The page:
Rabobank suggests that better-quality table grapes could attract consumers and “revitalise the category”
A new report released by Rabobank has highlighted the improvement in both quantity and quality of table grapes globally, which it has said will remain one of the world’s main exported fruits.
However, Rabobank also suggested that consumer expectations could collide with significant supply-side constraints, driving opportunities, challenges, and innovation in the industry.
Global table grape exports reached a record 4.3m tonnes in 2021/22, helped by the recovery in volumes from Chile and India, the constant growth of exports from Peru, and the rise of production in South Africa and Turkey.
However, despite the improving production conditions, Rabobank pointed out that labour and logistics challenges remained in the main producing countries, and longer times in most segments of the supply chain translated to persistent quality issues at destination markets.
The global view
Exports to China, which has the largest per capita consumption among the main destination markets, declined in 2021/22 due to logistics and production issues.
However, availability in China should keep growing, the group said, as increases in production were set to more than compensate for the decline in imports and rise in exports.
By contrast, per capita consumption in the EU is trending downward. Although imports from countries outside the EU increased at a CAGR of 4 per cent in the past ten seasons, domestic production had declined at a higher rate.
In the US, per capita consumption was expected to grow marginally, with domestic production and exports slightly declining while imports increased during the California off-season.
Slow recovery of logistics
“Logistics will remain an important constraint next season,” said Gonzalo Salinas, senior analyst for fresh produce at Rabobank.
The reefer container imbalance would be a primary concern for Southern Hemisphere fresh fruit exports in the coming season, the report continued.
At the same time, extended transit times, port strikes in Europe and the US, as well as possible Covid outbreaks in China could affect the recovery of supply chains. In addition, ocean freight rates in 2022/23 were not expected to decline significantly.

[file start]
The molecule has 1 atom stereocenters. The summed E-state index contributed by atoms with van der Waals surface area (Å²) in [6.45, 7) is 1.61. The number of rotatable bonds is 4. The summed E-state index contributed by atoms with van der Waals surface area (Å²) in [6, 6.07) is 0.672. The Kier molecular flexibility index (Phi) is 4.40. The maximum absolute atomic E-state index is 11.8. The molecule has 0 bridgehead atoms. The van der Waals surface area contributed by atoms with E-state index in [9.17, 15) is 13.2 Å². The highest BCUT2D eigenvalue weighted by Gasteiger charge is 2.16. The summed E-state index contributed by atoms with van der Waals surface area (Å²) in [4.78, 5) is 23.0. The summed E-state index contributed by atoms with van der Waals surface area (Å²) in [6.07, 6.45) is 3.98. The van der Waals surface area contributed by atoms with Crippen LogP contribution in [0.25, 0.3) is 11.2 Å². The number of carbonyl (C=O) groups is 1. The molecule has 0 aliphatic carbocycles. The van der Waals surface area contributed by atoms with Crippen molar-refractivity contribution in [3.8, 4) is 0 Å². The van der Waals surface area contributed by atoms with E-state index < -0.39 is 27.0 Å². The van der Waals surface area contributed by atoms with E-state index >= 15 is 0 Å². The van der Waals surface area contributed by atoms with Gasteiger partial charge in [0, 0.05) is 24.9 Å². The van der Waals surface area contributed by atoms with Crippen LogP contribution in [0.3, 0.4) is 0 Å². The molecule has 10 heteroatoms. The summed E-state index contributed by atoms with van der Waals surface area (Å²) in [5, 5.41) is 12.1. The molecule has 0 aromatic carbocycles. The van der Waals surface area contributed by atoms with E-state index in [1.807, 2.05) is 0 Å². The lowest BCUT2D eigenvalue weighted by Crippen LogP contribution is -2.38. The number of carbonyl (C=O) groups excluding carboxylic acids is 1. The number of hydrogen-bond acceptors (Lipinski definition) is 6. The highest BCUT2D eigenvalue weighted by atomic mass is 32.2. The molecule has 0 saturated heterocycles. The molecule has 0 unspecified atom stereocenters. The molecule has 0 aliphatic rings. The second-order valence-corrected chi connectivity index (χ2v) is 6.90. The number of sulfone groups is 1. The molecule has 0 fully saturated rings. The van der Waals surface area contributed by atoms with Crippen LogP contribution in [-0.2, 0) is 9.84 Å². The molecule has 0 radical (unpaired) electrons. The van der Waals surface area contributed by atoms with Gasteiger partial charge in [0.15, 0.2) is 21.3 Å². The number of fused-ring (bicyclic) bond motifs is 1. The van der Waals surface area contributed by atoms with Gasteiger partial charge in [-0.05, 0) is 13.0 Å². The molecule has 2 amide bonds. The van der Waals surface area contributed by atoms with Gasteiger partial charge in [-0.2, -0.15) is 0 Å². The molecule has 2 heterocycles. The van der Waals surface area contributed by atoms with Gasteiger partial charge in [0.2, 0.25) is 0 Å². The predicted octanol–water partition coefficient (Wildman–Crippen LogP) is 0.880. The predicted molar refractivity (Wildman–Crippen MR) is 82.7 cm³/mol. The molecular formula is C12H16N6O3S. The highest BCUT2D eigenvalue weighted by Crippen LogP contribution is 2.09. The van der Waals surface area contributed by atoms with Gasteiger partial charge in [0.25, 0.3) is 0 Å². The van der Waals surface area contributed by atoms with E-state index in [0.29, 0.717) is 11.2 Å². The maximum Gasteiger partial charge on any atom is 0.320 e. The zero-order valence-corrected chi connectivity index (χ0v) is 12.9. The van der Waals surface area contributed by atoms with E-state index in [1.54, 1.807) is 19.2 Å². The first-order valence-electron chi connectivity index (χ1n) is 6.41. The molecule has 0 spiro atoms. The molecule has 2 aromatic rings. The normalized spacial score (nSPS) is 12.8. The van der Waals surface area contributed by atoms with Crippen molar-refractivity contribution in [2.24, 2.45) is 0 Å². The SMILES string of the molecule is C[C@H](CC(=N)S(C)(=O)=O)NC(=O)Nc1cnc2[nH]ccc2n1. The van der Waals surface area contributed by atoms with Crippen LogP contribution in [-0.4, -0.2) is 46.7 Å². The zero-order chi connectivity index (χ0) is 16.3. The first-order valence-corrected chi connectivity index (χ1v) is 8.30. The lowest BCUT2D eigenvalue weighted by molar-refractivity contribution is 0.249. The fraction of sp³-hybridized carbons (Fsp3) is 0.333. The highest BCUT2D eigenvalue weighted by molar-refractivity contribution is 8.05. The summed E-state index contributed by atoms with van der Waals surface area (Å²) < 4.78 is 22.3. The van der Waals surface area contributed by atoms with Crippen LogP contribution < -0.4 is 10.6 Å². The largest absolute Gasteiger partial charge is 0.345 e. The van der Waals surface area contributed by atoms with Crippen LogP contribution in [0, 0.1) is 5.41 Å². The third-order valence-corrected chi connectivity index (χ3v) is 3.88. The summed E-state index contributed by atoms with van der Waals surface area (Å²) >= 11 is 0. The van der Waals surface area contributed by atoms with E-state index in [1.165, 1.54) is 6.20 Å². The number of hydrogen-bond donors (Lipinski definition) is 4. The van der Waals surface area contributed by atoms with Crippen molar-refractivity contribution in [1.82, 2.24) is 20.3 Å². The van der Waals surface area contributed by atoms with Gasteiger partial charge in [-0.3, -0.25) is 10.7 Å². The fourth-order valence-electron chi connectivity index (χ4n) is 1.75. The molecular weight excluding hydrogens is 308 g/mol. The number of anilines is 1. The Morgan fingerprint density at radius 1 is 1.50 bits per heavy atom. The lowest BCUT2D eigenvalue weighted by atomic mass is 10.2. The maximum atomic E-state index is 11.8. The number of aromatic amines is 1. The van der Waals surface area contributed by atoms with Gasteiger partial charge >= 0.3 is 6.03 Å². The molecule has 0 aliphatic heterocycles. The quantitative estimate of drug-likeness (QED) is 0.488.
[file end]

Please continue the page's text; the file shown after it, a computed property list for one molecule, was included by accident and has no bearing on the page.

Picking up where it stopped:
For the last part of the supply chain, slow internal transport in Europe should also be expected next season.
Driver shortages had reached a critical point and were affecting Europe more than the US, the report said.
“However, good news can be expected for Chilean supply, as a new ‘blueberry express’ service to the US will start in November 2022, and lower transit times can be expected for the early part of the Chilean table grape season, helping better-quality fruit reach the US market,” said Salinas.
Proprietary cultivars help sustain growth
Amid these challenges, protected varieties provided reasons for optimism, Rabobank said.
Already the norm in the US and UK, protected varieties were increasing their share of the Southern Hemisphere supply, it noted, representing more than 70 per cent of exports from South Africa and Peru and 60 per cent of exports from Chile.
Moreover, competition between providers of proprietary seedless varieties was expected to intensify as import volumes to the EU, the largest importer of table grapes, continued to increase.
And, in the last seven seasons, consumer preferences and the varieties sold to China’s imported table grape market had shifted toward new seedless varieties, Rabobank outlined.
”As such, we can expect the Australian industry to follow Chile’s and Peru’s developments in producing proprietary varieties in the coming seasons, which will improve exports to the rest of the world and decrease reliance on the Chinese market.”